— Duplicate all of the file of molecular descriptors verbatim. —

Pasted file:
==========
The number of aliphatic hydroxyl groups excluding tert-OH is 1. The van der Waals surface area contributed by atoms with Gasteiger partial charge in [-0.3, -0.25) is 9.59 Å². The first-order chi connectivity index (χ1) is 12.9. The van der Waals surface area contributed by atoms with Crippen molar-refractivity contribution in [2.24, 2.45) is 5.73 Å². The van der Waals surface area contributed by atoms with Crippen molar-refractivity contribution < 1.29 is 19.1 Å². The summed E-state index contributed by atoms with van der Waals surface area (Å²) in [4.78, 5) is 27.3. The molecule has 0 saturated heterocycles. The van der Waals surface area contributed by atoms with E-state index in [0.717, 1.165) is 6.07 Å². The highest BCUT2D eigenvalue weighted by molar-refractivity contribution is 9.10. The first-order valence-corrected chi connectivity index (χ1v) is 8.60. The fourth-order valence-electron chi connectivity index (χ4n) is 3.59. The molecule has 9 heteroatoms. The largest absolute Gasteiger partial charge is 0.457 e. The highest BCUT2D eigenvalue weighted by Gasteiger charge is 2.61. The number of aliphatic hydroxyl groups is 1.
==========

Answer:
The number of aliphatic hydroxyl groups excluding tert-OH is 1. The van der Waals surface area contributed by atoms with Gasteiger partial charge in [-0.3, -0.25) is 9.59 Å². The first-order chi connectivity index (χ1) is 12.9. The van der Waals surface area contributed by atoms with Crippen molar-refractivity contribution in [2.24, 2.45) is 5.73 Å². The van der Waals surface area contributed by atoms with Crippen molar-refractivity contribution < 1.29 is 19.1 Å². The summed E-state index contributed by atoms with van der Waals surface area (Å²) in [4.78, 5) is 27.3. The molecule has 0 saturated heterocycles. The van der Waals surface area contributed by atoms with E-state index in [0.717, 1.165) is 6.07 Å². The highest BCUT2D eigenvalue weighted by molar-refractivity contribution is 9.10. The first-order valence-corrected chi connectivity index (χ1v) is 8.60. The fourth-order valence-electron chi connectivity index (χ4n) is 3.59. The molecule has 9 heteroatoms. The largest absolute Gasteiger partial charge is 0.457 e. The highest BCUT2D eigenvalue weighted by Gasteiger charge is 2.61. The number of aliphatic hydroxyl groups is 1.